Atheism is a European legacy worth fighting for, not least because it creates a safe public space for believers. Consider the debate that raged in Ljubljana, the capital of Slovenia, my home country, as the constitutional controversy simmered: should Muslims (mostly immigrant workers from the old Yugoslav republics) be allowed to build a mosque? While conservatives opposed the mosque for cultural, political and even architectural reasons, the liberal weekly journal Mladina was consistently outspoken in its support for the mosque, in keeping with its concern for the rights of those from other former Yugoslav republics.

Not surprisingly, given its liberal attitudes, Mladina was also one of the few Slovenian publications to reprint the infamous caricatures of Muhammad. And, conversely, those who displayed the greatest "understanding" for the violent Muslim protests those cartoons caused were also the ones who regularly expressed their concern for the fate of Christianity in Europe.
These weird alliances confront Europe's Muslims with a difficult choice: the only political force that does not reduce them to second-class citizens and allows them the space to express their religious identity are the "godless" atheist liberals, while those closest to their religious social practice, their Christian mirror-image, are their greatest political enemies. The paradox is that Muslims' only real allies are not those who first published the caricatures for shock value, but those who, in support of the ideal of freedom of expression, reprinted them.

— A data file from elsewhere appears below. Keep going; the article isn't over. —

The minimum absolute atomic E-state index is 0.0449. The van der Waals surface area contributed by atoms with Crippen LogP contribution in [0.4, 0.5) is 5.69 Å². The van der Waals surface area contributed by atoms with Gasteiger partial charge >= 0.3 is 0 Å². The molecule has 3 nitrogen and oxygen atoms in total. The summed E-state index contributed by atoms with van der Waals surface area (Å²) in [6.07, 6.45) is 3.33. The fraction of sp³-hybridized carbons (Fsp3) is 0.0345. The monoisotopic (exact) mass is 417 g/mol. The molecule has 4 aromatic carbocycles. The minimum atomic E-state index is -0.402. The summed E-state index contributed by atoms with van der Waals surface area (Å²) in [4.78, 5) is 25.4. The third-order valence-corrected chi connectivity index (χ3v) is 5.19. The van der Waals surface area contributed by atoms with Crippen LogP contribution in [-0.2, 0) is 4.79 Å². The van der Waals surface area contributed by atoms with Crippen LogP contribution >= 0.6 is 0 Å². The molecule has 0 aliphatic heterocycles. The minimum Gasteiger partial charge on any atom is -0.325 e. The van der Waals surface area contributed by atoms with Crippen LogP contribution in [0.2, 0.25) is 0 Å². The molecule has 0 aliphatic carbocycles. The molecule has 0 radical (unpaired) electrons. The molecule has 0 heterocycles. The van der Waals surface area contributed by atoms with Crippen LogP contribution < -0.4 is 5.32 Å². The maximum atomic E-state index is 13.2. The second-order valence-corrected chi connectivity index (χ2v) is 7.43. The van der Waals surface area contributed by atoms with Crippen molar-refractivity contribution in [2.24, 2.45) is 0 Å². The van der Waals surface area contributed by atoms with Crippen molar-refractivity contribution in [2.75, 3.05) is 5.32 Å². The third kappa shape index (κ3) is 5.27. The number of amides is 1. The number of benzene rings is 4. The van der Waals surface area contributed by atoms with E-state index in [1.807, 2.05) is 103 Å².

While a true atheist has no need to boost his own stance by provoking believers with blasphemy, he also refuses to reduce the problem of the Muhammad caricatures to one of respect for other's beliefs. Respect for other's beliefs as the highest value can mean only one of two things: either we treat the other in a patronizing way and avoid hurting him in order not to ruin his illusions, or we adopt the relativist stance of multiple "regimes of truth," disqualifying as violent imposition any clear insistence on truth.

What, however, about submitting Islam — together with all other religions — to a respectful, but for that reason no less ruthless, critical analysis? This, and only this, is the way to show a true respect for Muslims: to treat them as serious adults responsible for their beliefs.

Slavoj Zizek, the international director of the Birkbeck Institute for the Humanities, is the author, most recently, of "The Parallax View."